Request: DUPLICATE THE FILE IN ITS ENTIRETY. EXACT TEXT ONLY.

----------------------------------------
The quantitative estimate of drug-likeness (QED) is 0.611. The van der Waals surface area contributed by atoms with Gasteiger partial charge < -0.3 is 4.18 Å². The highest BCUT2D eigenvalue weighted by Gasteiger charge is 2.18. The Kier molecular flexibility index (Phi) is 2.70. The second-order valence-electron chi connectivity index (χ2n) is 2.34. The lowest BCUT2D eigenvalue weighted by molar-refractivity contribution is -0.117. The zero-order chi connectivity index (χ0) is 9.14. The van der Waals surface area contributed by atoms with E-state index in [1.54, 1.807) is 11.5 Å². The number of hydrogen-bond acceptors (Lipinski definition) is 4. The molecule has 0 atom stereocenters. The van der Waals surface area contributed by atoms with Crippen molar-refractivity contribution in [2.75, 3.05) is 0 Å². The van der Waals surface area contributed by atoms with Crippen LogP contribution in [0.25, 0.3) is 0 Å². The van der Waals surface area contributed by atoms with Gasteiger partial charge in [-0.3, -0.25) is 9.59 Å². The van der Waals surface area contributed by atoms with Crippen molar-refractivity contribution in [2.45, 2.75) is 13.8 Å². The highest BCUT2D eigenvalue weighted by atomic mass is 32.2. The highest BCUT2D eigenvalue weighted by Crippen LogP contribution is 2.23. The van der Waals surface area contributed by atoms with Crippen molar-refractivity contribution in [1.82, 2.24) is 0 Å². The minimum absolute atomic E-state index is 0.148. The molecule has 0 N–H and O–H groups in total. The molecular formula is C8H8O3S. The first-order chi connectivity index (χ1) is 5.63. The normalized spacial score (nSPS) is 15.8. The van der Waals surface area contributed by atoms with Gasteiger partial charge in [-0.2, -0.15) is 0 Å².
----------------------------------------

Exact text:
The quantitative estimate of drug-likeness (QED) is 0.611. The van der Waals surface area contributed by atoms with Gasteiger partial charge < -0.3 is 4.18 Å². The highest BCUT2D eigenvalue weighted by Gasteiger charge is 2.18. The Kier molecular flexibility index (Phi) is 2.70. The second-order valence-electron chi connectivity index (χ2n) is 2.34. The lowest BCUT2D eigenvalue weighted by molar-refractivity contribution is -0.117. The zero-order chi connectivity index (χ0) is 9.14. The van der Waals surface area contributed by atoms with E-state index in [1.54, 1.807) is 11.5 Å². The number of hydrogen-bond acceptors (Lipinski definition) is 4. The molecule has 0 atom stereocenters. The van der Waals surface area contributed by atoms with Crippen molar-refractivity contribution in [2.75, 3.05) is 0 Å². The van der Waals surface area contributed by atoms with Crippen LogP contribution in [0.25, 0.3) is 0 Å². The van der Waals surface area contributed by atoms with Gasteiger partial charge in [-0.3, -0.25) is 9.59 Å². The van der Waals surface area contributed by atoms with Crippen molar-refractivity contribution in [2.45, 2.75) is 13.8 Å². The highest BCUT2D eigenvalue weighted by atomic mass is 32.2. The highest BCUT2D eigenvalue weighted by Crippen LogP contribution is 2.23. The van der Waals surface area contributed by atoms with Crippen molar-refractivity contribution in [1.82, 2.24) is 0 Å². The minimum absolute atomic E-state index is 0.148. The molecule has 0 N–H and O–H groups in total. The molecular formula is C8H8O3S. The first-order chi connectivity index (χ1) is 5.63. The normalized spacial score (nSPS) is 15.8. The van der Waals surface area contributed by atoms with Gasteiger partial charge in [-0.2, -0.15) is 0 Å².